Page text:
F for Effort: More of the Very Best Totally Wrong Answers – Richard Benson
Kids are bad at math. Sometimes they’re still clever, though.

The Creation Plan: A Seven Day Approach to Guilt Free Homemaking – Betty Meyers
A perfect 60s homemaker tells you how to stop feeling guilty for having personal hobbies. This is accomplished by making the home your new hobby.

A Night in the Lonesome October – Roger Zelazny
A weird and wonderful Halloween story about a supernatural game to keep the monsters out (or bring them in). Told by Jack the Ripper’s dog.

The Saints vs. The Saints – Dean L. Rasmussen
Mormons argue a lot. Sometimes they argue over doctrine.

A Comprehensive History of the Church of Jesus Christ of Latter-day Saints, Volume 1 – B.H. Roberts
I feel like this one’s self-explanatory. Volumes 2-6 still in progress.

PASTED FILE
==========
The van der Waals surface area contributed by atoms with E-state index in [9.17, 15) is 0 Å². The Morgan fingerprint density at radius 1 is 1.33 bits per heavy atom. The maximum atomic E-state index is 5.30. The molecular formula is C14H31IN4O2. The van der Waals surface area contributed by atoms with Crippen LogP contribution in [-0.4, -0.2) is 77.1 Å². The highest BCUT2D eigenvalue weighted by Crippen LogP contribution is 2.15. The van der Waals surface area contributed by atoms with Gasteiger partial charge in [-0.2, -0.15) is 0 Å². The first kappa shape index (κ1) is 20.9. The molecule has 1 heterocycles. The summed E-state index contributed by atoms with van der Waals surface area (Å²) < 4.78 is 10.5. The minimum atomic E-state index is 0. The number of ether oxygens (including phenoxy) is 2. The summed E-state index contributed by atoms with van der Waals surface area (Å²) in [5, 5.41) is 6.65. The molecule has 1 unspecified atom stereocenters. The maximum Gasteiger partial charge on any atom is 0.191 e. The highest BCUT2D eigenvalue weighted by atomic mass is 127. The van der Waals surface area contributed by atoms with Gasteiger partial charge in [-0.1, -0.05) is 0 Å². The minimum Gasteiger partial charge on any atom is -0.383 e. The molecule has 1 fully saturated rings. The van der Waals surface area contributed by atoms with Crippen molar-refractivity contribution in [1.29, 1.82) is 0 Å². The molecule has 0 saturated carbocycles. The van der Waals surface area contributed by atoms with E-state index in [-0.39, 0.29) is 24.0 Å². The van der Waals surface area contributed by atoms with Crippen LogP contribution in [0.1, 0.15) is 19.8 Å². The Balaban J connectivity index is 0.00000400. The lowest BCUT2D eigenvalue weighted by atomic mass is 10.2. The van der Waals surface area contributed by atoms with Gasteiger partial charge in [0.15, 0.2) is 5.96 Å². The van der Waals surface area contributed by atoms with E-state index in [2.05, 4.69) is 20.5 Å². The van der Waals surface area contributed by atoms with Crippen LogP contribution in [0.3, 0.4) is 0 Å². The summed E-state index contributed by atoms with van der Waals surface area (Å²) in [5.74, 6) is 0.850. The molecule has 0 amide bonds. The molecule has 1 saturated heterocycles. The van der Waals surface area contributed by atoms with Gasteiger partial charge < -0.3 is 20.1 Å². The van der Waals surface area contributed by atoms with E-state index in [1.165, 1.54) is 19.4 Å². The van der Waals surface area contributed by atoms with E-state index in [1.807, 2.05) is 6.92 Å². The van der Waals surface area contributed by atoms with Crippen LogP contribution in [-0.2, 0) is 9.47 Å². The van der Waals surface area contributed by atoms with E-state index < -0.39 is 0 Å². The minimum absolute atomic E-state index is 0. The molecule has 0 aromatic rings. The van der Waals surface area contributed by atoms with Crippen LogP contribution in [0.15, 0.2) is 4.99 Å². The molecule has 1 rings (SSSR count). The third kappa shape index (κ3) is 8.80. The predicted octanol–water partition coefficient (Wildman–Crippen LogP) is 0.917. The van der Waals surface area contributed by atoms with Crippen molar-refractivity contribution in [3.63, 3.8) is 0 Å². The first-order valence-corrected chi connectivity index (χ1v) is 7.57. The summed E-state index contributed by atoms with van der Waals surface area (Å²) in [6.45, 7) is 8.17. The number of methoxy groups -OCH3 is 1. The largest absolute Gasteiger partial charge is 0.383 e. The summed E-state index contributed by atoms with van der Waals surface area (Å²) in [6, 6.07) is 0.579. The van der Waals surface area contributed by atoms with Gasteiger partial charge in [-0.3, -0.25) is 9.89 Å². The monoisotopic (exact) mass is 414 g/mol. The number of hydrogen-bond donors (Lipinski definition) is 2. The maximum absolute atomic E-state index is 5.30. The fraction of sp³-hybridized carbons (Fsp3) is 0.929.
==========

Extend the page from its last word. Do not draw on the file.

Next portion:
Inspired: A Community Poetry Writing Experience – Trish Hopkinson and the Rock Canyon Poets
A collection of well-polished poems from the local Utah County poetry group. Quite enjoyable.

The No. 1 Ladies Detective Agency – Alexander McCall Smith
Read about a strong, independent African woman being a strong, independent African woman. Instead of this, I would recommend Wangari Maathai’s Unbowed.

M is for Monster – ed. Michael Kelahan
A collection of old-timey, classic horror stories. I had only read one already, and quite a few were delightfully bone-chilling!

Politically Correct Bedtime Stories – James Finn Garner
Wolves and womyn duke it out while Snow White gets mad at Prince Charming for eyeing her while she was in a coma. Well-meaning but prejudiced characters get their comeuppance.

Believing Christ – Stephen E. Robinson